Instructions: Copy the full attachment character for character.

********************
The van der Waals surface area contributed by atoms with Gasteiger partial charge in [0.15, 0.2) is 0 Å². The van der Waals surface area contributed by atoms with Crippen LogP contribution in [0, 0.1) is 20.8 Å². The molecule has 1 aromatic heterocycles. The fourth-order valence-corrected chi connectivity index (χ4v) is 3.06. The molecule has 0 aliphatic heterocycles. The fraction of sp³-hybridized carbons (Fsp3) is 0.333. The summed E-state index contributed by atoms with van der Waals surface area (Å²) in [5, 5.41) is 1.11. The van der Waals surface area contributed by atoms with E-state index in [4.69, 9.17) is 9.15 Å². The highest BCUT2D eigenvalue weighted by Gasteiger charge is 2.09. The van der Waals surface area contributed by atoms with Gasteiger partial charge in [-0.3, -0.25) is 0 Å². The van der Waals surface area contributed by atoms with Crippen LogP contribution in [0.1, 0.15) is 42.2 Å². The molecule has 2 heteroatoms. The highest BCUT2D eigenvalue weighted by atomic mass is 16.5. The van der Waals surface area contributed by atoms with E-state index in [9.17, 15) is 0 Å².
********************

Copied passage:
The van der Waals surface area contributed by atoms with Gasteiger partial charge in [0.15, 0.2) is 0 Å². The van der Waals surface area contributed by atoms with Crippen LogP contribution in [0, 0.1) is 20.8 Å². The molecule has 1 aromatic heterocycles. The fourth-order valence-corrected chi connectivity index (χ4v) is 3.06. The molecule has 0 aliphatic heterocycles. The fraction of sp³-hybridized carbons (Fsp3) is 0.333. The summed E-state index contributed by atoms with van der Waals surface area (Å²) in [5, 5.41) is 1.11. The van der Waals surface area contributed by atoms with E-state index in [4.69, 9.17) is 9.15 Å². The highest BCUT2D eigenvalue weighted by Gasteiger charge is 2.09. The van der Waals surface area contributed by atoms with Gasteiger partial charge in [-0.3, -0.25) is 0 Å². The van der Waals surface area contributed by atoms with Crippen LogP contribution in [0.1, 0.15) is 42.2 Å². The molecule has 2 heteroatoms. The highest BCUT2D eigenvalue weighted by atomic mass is 16.5. The van der Waals surface area contributed by atoms with E-state index in [9.17, 15) is 0 Å².